Opinion

Applying the lessons of Fun Day to all unfamiliar faces

funday.jpg

More than 350 South Floridians with special needs visited the University of Miami campus on Feb. 3 for a daylong event full of activities geared toward bridging the gap between students and their buddies. Photo credit: Lena Mobin

If you were within five miles of campus on Feb. 3, you surely heard the jovial pandemonium of this year’s FunDay, UM’s one-of-a-kind service day that partners students with adults with disabilities from across Miami.

While the day may be for those adults, affectionately dubbed “buddies,” I find it’s typically much more transformative for the students who are unaccustomed to working with people with disabilities, particularly those participating for a club or for service hours for Greek Life.

Many college students spend their time swaddled within the security of their social circle. We like to spend time with those we feel most comfortable with and those most similar to us. We seek people in our clubs, classes and religious groups to befriend, thinking our chances of forming connections will be increased by the quantity of superficial similarities we share. However, FunDay has an incredible capacity to debunk this myth.

At one point during the event, my buddy approached a student who seemed intimidated, unable to predict the behavior of this unfamiliar person. My buddy put forth his hand for a fist pound. A wave of relief washed over the student as he reciprocated it.

The student saw that my buddy simply wanted to make a connection with him. They didn’t share an ethnicity, age, language or disability, but my buddy didn’t care. He just wanted to connect with someone.

As I watched people of every color, language and gender intermix and the boundaries melt away, I concluded that it’s time we take a page from the buddies.

If they have the space in their hearts for those different from them, why shouldn’t we?

While, of course, our admiration and friendships among those similar to us are entirely valid, we miss out on a potential goldmine by residing safely at home in our little bundle of familiar traits. Remaining open to all kinds of people can add incredible dimension to our lives.

And this pattern is a dichotomy. Those we loathe often bear the most similarities to us. Many of us recoil at the speech of our current president – conversational and rife with grammatical flaws – despite its familiarity and similarity to our own speech.

Bottom line: we are not the gold standard. We do not contain every good trait and are not void of every bad trait. If we assess people based on the extent to which they are carbon copies of ourselves, we will have a very colorless life. Instead, it is best to evaluate people holistically.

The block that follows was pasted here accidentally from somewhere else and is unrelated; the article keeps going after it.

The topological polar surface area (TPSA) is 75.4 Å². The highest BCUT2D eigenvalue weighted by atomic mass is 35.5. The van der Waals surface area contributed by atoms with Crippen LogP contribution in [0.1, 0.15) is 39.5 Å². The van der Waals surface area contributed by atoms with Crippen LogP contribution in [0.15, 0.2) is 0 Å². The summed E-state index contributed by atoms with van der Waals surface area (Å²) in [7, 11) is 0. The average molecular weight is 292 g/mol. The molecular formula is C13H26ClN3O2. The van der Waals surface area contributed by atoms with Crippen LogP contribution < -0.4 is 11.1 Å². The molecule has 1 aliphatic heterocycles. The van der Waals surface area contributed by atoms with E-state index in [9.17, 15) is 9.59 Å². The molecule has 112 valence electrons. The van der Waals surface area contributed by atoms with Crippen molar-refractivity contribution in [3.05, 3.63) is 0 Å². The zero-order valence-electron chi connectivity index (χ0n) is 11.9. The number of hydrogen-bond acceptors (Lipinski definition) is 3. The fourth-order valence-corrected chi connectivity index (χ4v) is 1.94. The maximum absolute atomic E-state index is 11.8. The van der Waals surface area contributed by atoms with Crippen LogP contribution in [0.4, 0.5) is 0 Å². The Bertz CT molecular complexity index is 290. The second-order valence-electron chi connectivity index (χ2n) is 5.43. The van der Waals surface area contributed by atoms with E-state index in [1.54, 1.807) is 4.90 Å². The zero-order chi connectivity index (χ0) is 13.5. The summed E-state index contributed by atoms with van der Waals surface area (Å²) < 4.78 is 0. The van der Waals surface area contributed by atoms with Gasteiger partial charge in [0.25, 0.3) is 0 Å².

Love and hate are far more complex than commonalities and differences – all the more reason to go through life giving everyone the benefit of the doubt, not distancing ourselves from each other based on superficial characteristics but listening to our instincts to find our friends. Aspire to go through life ready to give each and every passerby a welcoming, hardy fist pound.

Dana Munro is a sophomore majoring in musical theater.

February 10, 2018

Reporters

Dana Munro


Around the Web
  • Miami Herald
  • UM News
  • HurricaneSports

March is just around the corner; and University of Miami basketball coach Jim Larrañaga wants his pl ...

Erykah Davenport always hated being The Tall Girl. Every class picture, she was in the back row, tow ...

A little more than two years ago, Larry Scott was serving as the Miami Hurricanes’ interim head coac ...

The college basketball world woke up Friday morning to a bombshell report by Yahoo Sports detailing ...

A six-pack of Canes notes on a Thursday: ▪ Draft-eligible Canes players are getting increasing recog ...

Student a cappella group BisCaydence wins quarterfinals and advances to the next round in the intern ...

A closer look at the University of Miami's executive vice president for business and finance an ...

The popular Christian minister preached to more people than any other evangelist in history. ...

A vigil on the University of Miami campus, organized by UM students who graduated from Marjory Stone ...

The latest speaker in the popular lecture series at the Rosenstiel School, Jeff Goodell, shared insi ...

The Miami women's basketball team plays its last game of the 2017-18 regular season Sunday at 4 ...

Canes and Eagles play at 2 p.m. Saturday in key ACC matchup. ...

Continuing a season-opening, seven-game homestand, No. 24 Miami is looking for its second straight s ...

The Miami women's tennis team resumes play Saturday with its second match of the season at a ne ...

Check out the best images from Day 1 at the 2018 ACC Indoor Championships. ...

TMH Twitter Feed
About TMH

The Miami Hurricane is the student newspaper of the University of Miami in Coral Gables, Fla. The newspaper is edited and produced by undergraduate students at UM and is published weekly in print on Tuesdays during the regular academic year.